When design wins over management

How companies are optimizing their way to failure and the way design can save them

Published in: Selling Service Design Playbook

This model helps you to instantly explain where design fits in by showing how it compares to the current way of working that’s primarily focussed on management. It creates awareness around the gap that design fills.

When to use it

In our excitement about design we sometimes can create the sense that it’s a solution to every problem. But of course it’s not.

In the early stages of your sales journey it’s important that you share the type of challenges that fit a design approach and which ones don’t. By doing so you’ll identify the right clients and projects early on. And if there isn’t a good fit, don’t try to jam design into it.

This model visually explains that there are two types of business challenges:

  1. Figuring out what the right thing is you need to do.
  2. Doing that thing more efficiently.

Companies that are driven by management practices have become great at the second challenge. They invest most of their time and resources into optimising what’s already there.

Analytical thinking will never produce new insights because it’s always based on data from the past. So if you know your problem can be solved by something that already exists but just needs to be improved, analytical thinking is great. But if the solution doesn’t exist yet, analytical thinking will give you false hope. This is a really strong sales argument when talking with clients: do you think your problem can be solved with existing solutions?

— Roger Martin

Management is about scaling what already works. Standardising things. Doing things in a more reliable, faster and cheaper way.

But when you run into a challenge to which there isn’t a known solution yet, there isn’t anything to optimize. And in these scenarios management isn’t a very effective approach. This is where design comes in. Design is all about making sure that you’re doing the right thing and figuring out what that is. Design excels at navigating uncharted territory.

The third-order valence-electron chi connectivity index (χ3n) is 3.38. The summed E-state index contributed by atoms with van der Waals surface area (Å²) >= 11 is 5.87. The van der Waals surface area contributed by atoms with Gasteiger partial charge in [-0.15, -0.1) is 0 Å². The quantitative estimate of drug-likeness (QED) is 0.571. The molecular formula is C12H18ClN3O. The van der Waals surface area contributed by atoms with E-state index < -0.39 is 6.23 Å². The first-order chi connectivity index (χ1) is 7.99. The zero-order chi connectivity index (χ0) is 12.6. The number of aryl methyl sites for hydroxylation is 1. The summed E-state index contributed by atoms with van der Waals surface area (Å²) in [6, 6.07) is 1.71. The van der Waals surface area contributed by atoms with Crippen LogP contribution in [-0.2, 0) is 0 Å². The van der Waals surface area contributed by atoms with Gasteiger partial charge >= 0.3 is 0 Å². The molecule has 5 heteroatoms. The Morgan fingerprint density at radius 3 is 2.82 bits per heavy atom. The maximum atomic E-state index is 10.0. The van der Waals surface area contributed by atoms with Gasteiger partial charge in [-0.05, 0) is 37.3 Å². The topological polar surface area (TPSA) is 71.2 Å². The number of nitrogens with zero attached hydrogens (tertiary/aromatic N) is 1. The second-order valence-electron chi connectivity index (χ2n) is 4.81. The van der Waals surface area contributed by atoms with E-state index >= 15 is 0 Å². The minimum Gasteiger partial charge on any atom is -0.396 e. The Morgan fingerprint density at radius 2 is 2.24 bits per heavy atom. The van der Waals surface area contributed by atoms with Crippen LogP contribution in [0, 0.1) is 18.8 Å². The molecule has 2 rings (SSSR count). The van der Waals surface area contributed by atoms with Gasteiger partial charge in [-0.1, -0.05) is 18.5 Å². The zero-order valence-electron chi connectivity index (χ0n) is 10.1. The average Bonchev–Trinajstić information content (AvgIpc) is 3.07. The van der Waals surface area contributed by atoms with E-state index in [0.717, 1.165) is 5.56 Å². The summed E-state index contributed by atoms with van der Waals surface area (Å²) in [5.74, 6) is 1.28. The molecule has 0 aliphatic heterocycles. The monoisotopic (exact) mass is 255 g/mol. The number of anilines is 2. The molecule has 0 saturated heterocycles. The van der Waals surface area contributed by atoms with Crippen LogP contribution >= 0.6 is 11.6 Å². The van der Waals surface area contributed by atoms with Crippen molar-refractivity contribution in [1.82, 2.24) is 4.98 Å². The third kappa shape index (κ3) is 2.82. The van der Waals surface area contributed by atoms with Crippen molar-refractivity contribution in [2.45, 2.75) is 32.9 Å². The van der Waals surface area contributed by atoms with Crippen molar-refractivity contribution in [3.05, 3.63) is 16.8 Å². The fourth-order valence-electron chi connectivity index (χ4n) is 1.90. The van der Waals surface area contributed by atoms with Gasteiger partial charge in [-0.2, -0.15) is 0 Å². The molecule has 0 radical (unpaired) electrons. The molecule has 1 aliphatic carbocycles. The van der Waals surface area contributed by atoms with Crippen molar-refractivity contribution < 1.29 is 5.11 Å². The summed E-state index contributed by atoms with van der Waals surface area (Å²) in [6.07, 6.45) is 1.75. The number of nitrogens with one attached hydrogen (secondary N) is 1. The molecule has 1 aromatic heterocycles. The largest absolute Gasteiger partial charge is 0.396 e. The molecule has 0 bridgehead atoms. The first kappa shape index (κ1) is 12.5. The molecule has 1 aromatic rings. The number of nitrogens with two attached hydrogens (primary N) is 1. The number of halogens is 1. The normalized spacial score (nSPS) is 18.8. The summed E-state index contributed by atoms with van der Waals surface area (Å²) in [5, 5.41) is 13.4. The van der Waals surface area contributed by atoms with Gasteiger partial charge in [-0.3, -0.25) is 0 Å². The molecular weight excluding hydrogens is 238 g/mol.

How does it work?

A good way into this model is by asking your potential client to name a few examples where the company had invested resources to optimize a solution just to realize at some point that they were fixing the wrong problem all along? As you’ll find, most companies will have plenty of examples.

By getting these examples first you’re articulating the gap where their current approach of solving challenges is falling short. For better or for worse you’re pointing out the weakness of management.

Once you have pointed out this weakness or gap it’s much easier to bring design into the conversation.

Because now you can establish if your potential client is really facing a challenge where there is a lot of uncertainty and the right path forward isn’t clear yet. If that’s the case then you can offer an effective approach to help them solve their challenge.

This model doesn’t compare design to all other approaches out there. Don’t fall into the trap of trying to explain everything with a single model. The goal here is to keep things simple and create a strong contrast to tell a story.

Why does it work

Every client understands the difference between challenges that are about doing better things and challenges focussed on doing things better. And many will have experienced the pain of optimizing a solution that doesn’t solve the real problem.

By acknowledging the difference between these two challenges it becomes clear for your client when you should use a design approach (and when you shouldn’t).


A story that I like to reference is the one about McDonalds. McDonalds opened their first fast food burger restaurant in 1948. After that the business turned into a science scaling to an almost unimaginable size. But without their first insight that people wanted burgers without having to sit down and wait for a waitress to take their order, there wouldn’t have been anything to scale in the first place.

Of course there are countless stories of companies that have figured out what customers want and then ran with it with great success. But all these stories start with them having solved the challenge of creating something valuable that wasn’t there before. And the best way to do that is through design.

Additional resources

Leave a Reply